A sample space is the set of all possible outcomes of a random experiment. When you toss a coin, there are only two possible outcomes-heads (H) or tails (T) so the sample space for the coin toss experiment is {H, T}

Question 6.

What experiment did you perform? How many trials of the experiment did you conduct? What events did you record?

Answer:

Question 7.

How many times did the coin land heads up? Based only on these results, does getting heads seem to be impossible, unlikely, as likely as not, likely, or certain?

Answer:

Question 8.

How many times did the coin land tails up? Based only on these results, does getting tails seem to be impossible, unlikely, as likely as not, likely, or certain?

Answer:

Question 9.

**Reason** Are the results of your experiment what you would expect? Explain.

Answer:

Test Prep

Question 10.

Adam has 10 blocks numbered 1 through 10. Which describes the probability of randomly choosing a block that has an even number?

(A) impossible

(B) unlikely

(C) as likely as not

(D) likely

(f) certain

Answer:

Adam has 10 blocks numbered 1 through 10.

1, 2, 3, 4, 5, 6, 7, 8, 9, 10

There are 5 even numbers.

P = 5/10 = 1/2

So, it is likely possible.

Option D is the correct answer.

Question 11.

Bella finds some beach glass. She finds 14 pieces of brown beach glass, 12 pieces of white beach glass, 12 pieces of green beach glass, and 2 pieces of blue beach glass. She lets her sister pick one piece at random to keep. Describe the probability, using a number or a number range, that her sister picks a piece of blue beach glass.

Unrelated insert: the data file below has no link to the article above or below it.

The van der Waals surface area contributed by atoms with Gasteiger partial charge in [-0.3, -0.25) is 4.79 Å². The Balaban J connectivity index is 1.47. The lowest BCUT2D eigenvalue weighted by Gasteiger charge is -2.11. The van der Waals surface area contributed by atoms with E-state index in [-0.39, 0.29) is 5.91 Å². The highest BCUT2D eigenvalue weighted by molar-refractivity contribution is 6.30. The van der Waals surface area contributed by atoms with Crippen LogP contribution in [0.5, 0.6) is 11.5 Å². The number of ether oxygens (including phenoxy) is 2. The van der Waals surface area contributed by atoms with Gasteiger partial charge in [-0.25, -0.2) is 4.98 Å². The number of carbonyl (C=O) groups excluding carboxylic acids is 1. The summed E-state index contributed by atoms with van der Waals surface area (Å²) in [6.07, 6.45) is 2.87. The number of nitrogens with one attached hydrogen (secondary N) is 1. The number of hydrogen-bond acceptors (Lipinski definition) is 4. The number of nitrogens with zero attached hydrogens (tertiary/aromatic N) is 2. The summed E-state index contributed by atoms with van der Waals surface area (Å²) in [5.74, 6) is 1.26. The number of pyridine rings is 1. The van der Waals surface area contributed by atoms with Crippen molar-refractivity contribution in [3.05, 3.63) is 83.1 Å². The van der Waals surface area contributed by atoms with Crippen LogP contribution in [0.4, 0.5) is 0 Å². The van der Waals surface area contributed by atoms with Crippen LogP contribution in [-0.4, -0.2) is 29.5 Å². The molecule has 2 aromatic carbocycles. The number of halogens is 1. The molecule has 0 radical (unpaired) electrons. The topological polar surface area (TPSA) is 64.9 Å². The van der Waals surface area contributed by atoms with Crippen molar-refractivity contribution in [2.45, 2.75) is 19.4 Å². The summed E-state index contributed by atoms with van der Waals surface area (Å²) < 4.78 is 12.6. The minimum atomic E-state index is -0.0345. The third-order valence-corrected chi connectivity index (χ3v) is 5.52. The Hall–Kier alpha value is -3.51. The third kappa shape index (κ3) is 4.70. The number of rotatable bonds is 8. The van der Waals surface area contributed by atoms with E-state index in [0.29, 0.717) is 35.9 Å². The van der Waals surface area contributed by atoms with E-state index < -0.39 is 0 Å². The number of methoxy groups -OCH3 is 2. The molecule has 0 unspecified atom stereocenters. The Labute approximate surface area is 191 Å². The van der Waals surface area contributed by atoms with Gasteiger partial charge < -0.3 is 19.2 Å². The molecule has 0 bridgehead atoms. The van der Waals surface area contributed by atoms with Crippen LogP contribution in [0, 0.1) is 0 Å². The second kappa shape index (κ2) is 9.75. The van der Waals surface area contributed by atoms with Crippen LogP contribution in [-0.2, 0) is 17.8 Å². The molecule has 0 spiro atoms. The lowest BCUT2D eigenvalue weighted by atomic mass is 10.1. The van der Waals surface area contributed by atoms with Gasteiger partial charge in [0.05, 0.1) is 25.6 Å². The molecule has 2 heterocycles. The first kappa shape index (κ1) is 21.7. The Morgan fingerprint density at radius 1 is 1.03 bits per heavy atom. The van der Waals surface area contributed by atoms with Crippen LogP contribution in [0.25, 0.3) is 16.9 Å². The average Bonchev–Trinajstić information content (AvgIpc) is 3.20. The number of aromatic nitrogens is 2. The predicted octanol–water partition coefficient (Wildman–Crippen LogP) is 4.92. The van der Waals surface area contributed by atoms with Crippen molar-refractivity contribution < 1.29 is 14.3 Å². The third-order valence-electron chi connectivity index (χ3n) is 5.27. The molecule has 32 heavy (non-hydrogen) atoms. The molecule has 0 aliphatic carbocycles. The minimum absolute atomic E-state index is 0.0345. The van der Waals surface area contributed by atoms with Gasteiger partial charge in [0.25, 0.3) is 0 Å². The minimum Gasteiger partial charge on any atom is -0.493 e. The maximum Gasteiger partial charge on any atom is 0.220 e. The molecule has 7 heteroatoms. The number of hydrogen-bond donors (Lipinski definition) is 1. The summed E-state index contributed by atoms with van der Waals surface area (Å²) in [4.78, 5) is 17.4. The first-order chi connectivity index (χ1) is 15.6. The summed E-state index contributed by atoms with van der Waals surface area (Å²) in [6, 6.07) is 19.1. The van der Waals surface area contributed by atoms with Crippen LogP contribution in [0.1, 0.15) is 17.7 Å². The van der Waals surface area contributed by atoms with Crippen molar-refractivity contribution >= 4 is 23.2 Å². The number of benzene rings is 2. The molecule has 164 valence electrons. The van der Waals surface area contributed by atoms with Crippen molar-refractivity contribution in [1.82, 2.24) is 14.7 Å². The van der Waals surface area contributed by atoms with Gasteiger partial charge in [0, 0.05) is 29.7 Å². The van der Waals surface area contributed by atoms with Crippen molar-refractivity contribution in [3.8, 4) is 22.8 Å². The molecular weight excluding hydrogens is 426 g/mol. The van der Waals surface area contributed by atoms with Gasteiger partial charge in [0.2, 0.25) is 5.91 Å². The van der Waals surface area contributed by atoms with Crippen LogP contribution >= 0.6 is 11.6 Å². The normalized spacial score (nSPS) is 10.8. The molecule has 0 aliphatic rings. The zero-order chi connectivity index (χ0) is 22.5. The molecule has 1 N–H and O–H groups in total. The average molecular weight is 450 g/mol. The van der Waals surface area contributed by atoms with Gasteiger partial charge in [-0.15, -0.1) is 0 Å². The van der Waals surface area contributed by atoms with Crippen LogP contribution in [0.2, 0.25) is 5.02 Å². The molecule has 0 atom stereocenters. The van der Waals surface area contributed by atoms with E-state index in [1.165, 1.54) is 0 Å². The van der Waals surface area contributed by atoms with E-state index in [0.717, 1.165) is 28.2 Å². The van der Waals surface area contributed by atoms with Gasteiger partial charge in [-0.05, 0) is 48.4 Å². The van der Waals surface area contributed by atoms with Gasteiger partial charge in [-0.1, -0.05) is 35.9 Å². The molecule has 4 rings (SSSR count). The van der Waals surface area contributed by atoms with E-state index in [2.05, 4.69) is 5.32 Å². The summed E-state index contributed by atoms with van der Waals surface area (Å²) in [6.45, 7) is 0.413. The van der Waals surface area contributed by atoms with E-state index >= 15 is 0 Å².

Answer:

Question 12.

A bowl contains 4 blue marbles and 12 red marbles. Soo-jin picks a marble from the bowl. Describe a likely event.

Answer:

A bowl contains 4 blue marbles and 12 red marbles.

Total number of marbles in the bowl = 4 + 12 = 16

Soo-jin picks a marble from the bowl = 1

So, the probability is 1/16.

Question 13.

A community service club has 12 seventh-graders and 12 eighth-graders. The name of each student is put in a hat, and a name is drawn at random. Which number or number range describes the probability that the student selected is an eighth-grader?

(A) a number greater than 0 and less than \(\frac{1}{2}\)

(B) a number greater than \(\frac{1}{2}\) and less than 1

(C) 1

(D) \(\frac{1}{2}\)

Answer:

Given,

A community service club has 12 seventh-graders and 12 eighth-graders = 12 + 12 = 24

The probability that the student selected is an eighth-grader is \(\frac{12}{24}\) = \(\frac{1}{2}\)

Thus option D is the correct answer.

**Spiral Review**

Question 14.

A patio is shaped as a composite figure consisting of two rectangles. One part of the patio is 20 feet long and 15 feet wide. The other part is 15 feet long and 10 feet wide. What is the area of the patio?

Answer:

Given,

A patio is shaped as a composite figure consisting of two rectangles.

One part of the patio is 20 feet long and 15 feet wide.

We know that,

Area of a rectangle = l × b

A1 = 20 × 15 = 300 sq. feet

The other part is 15 feet long and 10 feet wide.

We know that,

Area of a rectangle = l × b

A2 = 15 × 10 = 150 sq. feet

Total A1 + A2 = 300 + 150 = 450 sq. ft

Thus the area of the patio is 450 sq. ft

Question 15.

An aquarium is a rectangular prism. The volume of the aquarium is 6,480 cubic inches. The length of the aquarium is 30 inches, and the height is 18 inches. What is the width of the aquarium?

Answer:

Given,

An aquarium is a rectangular prism.

The volume of the aquarium is 6,480 cubic inches.

The length of the aquarium is 30 inches,

Height is 18 inches.

V = lbh

6480 = 30 × b × 18

b = 6480/540

b = 12 inches

Thus the width of the aquarium is 12 inches.